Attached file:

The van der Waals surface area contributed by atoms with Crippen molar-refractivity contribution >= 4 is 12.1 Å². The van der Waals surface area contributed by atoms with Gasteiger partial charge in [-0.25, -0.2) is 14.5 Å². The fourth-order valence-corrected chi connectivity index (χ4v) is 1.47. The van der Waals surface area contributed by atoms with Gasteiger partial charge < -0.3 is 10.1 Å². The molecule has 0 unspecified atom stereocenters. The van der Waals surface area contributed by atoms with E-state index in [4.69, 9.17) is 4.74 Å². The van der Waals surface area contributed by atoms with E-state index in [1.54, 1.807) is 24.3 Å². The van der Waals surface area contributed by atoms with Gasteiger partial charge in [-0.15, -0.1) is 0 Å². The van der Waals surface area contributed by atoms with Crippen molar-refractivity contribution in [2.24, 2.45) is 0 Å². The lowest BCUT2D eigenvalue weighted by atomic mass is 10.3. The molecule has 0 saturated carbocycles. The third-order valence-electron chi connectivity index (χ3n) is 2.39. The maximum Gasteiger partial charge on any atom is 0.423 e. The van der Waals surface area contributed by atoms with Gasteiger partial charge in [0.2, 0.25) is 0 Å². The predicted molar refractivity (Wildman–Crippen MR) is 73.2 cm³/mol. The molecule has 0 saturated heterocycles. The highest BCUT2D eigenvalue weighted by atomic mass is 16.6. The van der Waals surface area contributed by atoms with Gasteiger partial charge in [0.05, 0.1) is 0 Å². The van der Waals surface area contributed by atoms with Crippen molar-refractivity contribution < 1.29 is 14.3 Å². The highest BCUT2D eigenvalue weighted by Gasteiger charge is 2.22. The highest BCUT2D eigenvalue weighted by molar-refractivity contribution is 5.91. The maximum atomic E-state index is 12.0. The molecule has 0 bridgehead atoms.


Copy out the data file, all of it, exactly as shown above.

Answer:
The van der Waals surface area contributed by atoms with Crippen molar-refractivity contribution >= 4 is 12.1 Å². The van der Waals surface area contributed by atoms with Gasteiger partial charge in [-0.25, -0.2) is 14.5 Å². The fourth-order valence-corrected chi connectivity index (χ4v) is 1.47. The van der Waals surface area contributed by atoms with Gasteiger partial charge < -0.3 is 10.1 Å². The molecule has 0 unspecified atom stereocenters. The van der Waals surface area contributed by atoms with E-state index in [4.69, 9.17) is 4.74 Å². The van der Waals surface area contributed by atoms with E-state index in [1.54, 1.807) is 24.3 Å². The van der Waals surface area contributed by atoms with Gasteiger partial charge in [-0.15, -0.1) is 0 Å². The van der Waals surface area contributed by atoms with Crippen molar-refractivity contribution in [2.24, 2.45) is 0 Å². The lowest BCUT2D eigenvalue weighted by atomic mass is 10.3. The molecule has 0 saturated carbocycles. The third-order valence-electron chi connectivity index (χ3n) is 2.39. The maximum Gasteiger partial charge on any atom is 0.423 e. The van der Waals surface area contributed by atoms with Gasteiger partial charge in [0.2, 0.25) is 0 Å². The predicted molar refractivity (Wildman–Crippen MR) is 73.2 cm³/mol. The molecule has 0 saturated heterocycles. The highest BCUT2D eigenvalue weighted by atomic mass is 16.6. The van der Waals surface area contributed by atoms with Gasteiger partial charge in [0.05, 0.1) is 0 Å². The van der Waals surface area contributed by atoms with Crippen molar-refractivity contribution < 1.29 is 14.3 Å². The highest BCUT2D eigenvalue weighted by Gasteiger charge is 2.22. The highest BCUT2D eigenvalue weighted by molar-refractivity contribution is 5.91. The maximum atomic E-state index is 12.0. The molecule has 0 bridgehead atoms.